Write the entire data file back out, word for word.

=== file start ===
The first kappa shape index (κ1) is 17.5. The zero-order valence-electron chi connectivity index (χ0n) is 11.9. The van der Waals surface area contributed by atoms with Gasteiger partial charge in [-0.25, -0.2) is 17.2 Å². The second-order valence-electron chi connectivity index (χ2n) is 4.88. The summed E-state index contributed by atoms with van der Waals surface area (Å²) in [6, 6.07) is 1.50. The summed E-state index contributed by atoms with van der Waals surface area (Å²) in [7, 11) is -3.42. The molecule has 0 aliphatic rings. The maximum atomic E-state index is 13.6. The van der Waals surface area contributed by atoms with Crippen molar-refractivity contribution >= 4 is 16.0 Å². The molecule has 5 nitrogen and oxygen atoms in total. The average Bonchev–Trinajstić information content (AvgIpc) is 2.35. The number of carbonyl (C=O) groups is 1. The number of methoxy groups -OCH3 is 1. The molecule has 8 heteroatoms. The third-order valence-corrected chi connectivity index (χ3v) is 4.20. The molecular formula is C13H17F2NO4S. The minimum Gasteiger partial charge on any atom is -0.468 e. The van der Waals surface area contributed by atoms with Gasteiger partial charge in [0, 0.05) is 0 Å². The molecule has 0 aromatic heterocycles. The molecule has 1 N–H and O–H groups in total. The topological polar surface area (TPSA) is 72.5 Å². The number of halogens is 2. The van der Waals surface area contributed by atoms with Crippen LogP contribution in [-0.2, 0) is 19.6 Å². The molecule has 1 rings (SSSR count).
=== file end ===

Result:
The first kappa shape index (κ1) is 17.5. The zero-order valence-electron chi connectivity index (χ0n) is 11.9. The van der Waals surface area contributed by atoms with Gasteiger partial charge in [-0.25, -0.2) is 17.2 Å². The second-order valence-electron chi connectivity index (χ2n) is 4.88. The summed E-state index contributed by atoms with van der Waals surface area (Å²) in [6, 6.07) is 1.50. The summed E-state index contributed by atoms with van der Waals surface area (Å²) in [7, 11) is -3.42. The molecule has 0 aliphatic rings. The maximum atomic E-state index is 13.6. The van der Waals surface area contributed by atoms with Crippen molar-refractivity contribution >= 4 is 16.0 Å². The molecule has 5 nitrogen and oxygen atoms in total. The average Bonchev–Trinajstić information content (AvgIpc) is 2.35. The number of carbonyl (C=O) groups is 1. The number of methoxy groups -OCH3 is 1. The molecule has 8 heteroatoms. The third-order valence-corrected chi connectivity index (χ3v) is 4.20. The molecular formula is C13H17F2NO4S. The minimum Gasteiger partial charge on any atom is -0.468 e. The van der Waals surface area contributed by atoms with Gasteiger partial charge in [0, 0.05) is 0 Å². The molecule has 0 aromatic heterocycles. The molecule has 1 N–H and O–H groups in total. The topological polar surface area (TPSA) is 72.5 Å². The number of halogens is 2. The van der Waals surface area contributed by atoms with Crippen LogP contribution in [-0.2, 0) is 19.6 Å². The molecule has 1 rings (SSSR count).